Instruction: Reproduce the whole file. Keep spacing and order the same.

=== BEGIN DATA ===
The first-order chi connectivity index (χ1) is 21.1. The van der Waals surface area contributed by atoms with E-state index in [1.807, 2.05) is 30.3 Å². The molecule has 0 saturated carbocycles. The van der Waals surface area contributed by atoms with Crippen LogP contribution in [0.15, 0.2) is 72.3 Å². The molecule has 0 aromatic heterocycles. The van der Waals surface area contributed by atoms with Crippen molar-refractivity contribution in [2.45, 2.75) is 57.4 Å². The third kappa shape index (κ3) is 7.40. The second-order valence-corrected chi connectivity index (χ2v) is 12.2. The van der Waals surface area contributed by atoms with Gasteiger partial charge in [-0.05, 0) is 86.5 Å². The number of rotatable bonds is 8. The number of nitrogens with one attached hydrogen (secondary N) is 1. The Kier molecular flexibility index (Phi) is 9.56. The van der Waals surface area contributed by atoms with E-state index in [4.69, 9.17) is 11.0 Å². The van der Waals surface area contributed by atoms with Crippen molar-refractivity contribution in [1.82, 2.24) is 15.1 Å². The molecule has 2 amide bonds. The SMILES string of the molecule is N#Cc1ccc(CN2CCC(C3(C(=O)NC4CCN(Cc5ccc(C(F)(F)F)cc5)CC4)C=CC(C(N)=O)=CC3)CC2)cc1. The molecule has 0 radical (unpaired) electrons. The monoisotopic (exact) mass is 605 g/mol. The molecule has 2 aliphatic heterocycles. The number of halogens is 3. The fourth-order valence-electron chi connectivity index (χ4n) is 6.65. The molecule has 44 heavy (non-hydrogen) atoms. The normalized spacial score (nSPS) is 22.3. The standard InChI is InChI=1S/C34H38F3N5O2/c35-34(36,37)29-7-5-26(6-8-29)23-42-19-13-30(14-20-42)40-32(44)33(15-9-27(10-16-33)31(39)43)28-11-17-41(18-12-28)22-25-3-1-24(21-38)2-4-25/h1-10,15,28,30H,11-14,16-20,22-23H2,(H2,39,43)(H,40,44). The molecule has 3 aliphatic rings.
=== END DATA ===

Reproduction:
The first-order chi connectivity index (χ1) is 21.1. The van der Waals surface area contributed by atoms with E-state index in [1.807, 2.05) is 30.3 Å². The molecule has 0 saturated carbocycles. The van der Waals surface area contributed by atoms with Crippen LogP contribution in [0.15, 0.2) is 72.3 Å². The molecule has 0 aromatic heterocycles. The van der Waals surface area contributed by atoms with Crippen molar-refractivity contribution in [2.45, 2.75) is 57.4 Å². The third kappa shape index (κ3) is 7.40. The second-order valence-corrected chi connectivity index (χ2v) is 12.2. The van der Waals surface area contributed by atoms with Gasteiger partial charge in [-0.05, 0) is 86.5 Å². The number of rotatable bonds is 8. The number of nitrogens with one attached hydrogen (secondary N) is 1. The Kier molecular flexibility index (Phi) is 9.56. The van der Waals surface area contributed by atoms with E-state index in [4.69, 9.17) is 11.0 Å². The van der Waals surface area contributed by atoms with Crippen molar-refractivity contribution in [1.82, 2.24) is 15.1 Å². The molecule has 2 amide bonds. The SMILES string of the molecule is N#Cc1ccc(CN2CCC(C3(C(=O)NC4CCN(Cc5ccc(C(F)(F)F)cc5)CC4)C=CC(C(N)=O)=CC3)CC2)cc1. The molecule has 0 radical (unpaired) electrons. The monoisotopic (exact) mass is 605 g/mol. The molecule has 2 aliphatic heterocycles. The number of halogens is 3. The fourth-order valence-electron chi connectivity index (χ4n) is 6.65. The molecule has 44 heavy (non-hydrogen) atoms. The normalized spacial score (nSPS) is 22.3. The standard InChI is InChI=1S/C34H38F3N5O2/c35-34(36,37)29-7-5-26(6-8-29)23-42-19-13-30(14-20-42)40-32(44)33(15-9-27(10-16-33)31(39)43)28-11-17-41(18-12-28)22-25-3-1-24(21-38)2-4-25/h1-10,15,28,30H,11-14,16-20,22-23H2,(H2,39,43)(H,40,44). The molecule has 3 aliphatic rings.